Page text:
Whenever a new console or fancy accessory, like an expensive PlayStation VR 2 headset, is released, there is a rush for the game company to launch a bunch of titles all at once to prove its value. These games tend to span the range of lazy tie-ins that wouldn’t sell at any other time, tech demos, and a rare amazing gem that will be forever associated with the device. From the initial crop of games released with the PSVR2, Horizon: Call of the Mountain is the one that called out to me the most. But where does it fall on the scale?
What is Horizon: Call of the Mountain?
Horizon: Call of the Mountain is set in the same universe as Horizon: Forbidden West and Horizon: Zero Dawn but, crucially, it is the first game of the series that doesn’t star Aloy. Instead, you play as Ryas, a former Shadow Carja rebel sentenced to a particularly intense form of community service.
At first, I was disappointed to discover the game featured Ryas instead of Aloy. I wanted it to be part of the main canon of the series. I wanted to be Aloy. But in hindsight, I actually love the switch. It wouldn’t make sense to advance Aloy’s story in a game most players won’t have access to (assuming the PSVR2 doesn’t magically start selling in pace with the PS5), and it brings back the pleasant vibe of PSP exclusive games. An extra story in a world you know and love, but in a delightful form factor.
Even after playing, I have no real connection with Ryas. He sure was a perfectly fine self-insert vehicle for the game, and I have no quarrel with him, but I also don’t think we need any more games about him.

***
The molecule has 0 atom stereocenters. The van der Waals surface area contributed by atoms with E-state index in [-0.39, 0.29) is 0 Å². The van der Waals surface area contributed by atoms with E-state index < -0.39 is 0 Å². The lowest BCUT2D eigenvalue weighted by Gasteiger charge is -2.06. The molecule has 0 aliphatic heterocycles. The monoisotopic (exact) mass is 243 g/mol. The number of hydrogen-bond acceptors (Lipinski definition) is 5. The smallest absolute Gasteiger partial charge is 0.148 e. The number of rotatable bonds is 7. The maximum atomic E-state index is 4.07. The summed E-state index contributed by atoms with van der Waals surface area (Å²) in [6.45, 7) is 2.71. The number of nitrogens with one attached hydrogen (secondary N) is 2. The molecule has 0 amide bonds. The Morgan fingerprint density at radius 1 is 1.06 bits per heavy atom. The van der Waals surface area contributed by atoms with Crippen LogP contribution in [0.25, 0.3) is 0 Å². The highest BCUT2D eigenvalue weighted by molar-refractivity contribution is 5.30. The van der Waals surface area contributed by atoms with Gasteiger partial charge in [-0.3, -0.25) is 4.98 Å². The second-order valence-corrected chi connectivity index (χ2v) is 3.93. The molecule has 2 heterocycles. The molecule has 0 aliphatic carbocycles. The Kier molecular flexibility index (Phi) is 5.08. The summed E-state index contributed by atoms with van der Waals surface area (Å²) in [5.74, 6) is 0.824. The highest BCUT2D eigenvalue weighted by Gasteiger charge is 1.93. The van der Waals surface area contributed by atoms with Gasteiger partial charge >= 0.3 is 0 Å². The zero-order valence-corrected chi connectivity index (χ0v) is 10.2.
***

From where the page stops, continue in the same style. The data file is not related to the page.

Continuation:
Unlike previous Horizon games, this one doesn’t drag out for 40 hours, and you really wouldn’t want it to in VR.
Is Horizon Call of the Mountain good?
The first 5-10 minutes of Horizon: Call off the Mountain feels exactly like the first time you go on the Jurassic Park ride at Universal Studios in LA.
If you’re not familiar with the ride, it begins as a standard boat tour of a zoo with dinosaurs. The boat starts out drifting peacefully through the enclosures while the recorded tour guide calmly tells you about what’s going on, and then things go off the rails as you discover more and more dangerous dinosaurs have broken containment. The boat then veers around wildly as animatronic dinosaurs jump out at you, and there’s a big drop into water as you try to escape.
The beginning of Horizon: Call of the Mountain is exactly that, complete with calm captors who get attacked by mechanical dinosaurs. After that, you have to run/climb for your life, and the game opens up. But that first 5-10 minutes is something that will stick with me, because while it felt like a cheesy and somewhat outdated theme park ride (which is also one of my favourites that I have ridden roughly a dozen times), it felt exciting and real, but safe, in that way immersive theme park rides do.
That opening is designed to be one of those moments that make you understand the appeal of VR, and it works perfectly for that in the way the original shark demo for PSVR1 seemed to at the time.
This fits, because Horizon: Call of the Mountain feels more like a tech demo than a full game. Personally, I love good tech demos, Wii Sports is one of my favourite games of all time. But I don’t know if that was the primary vibe the makers of Horizon: Call of the Mountain had in mind.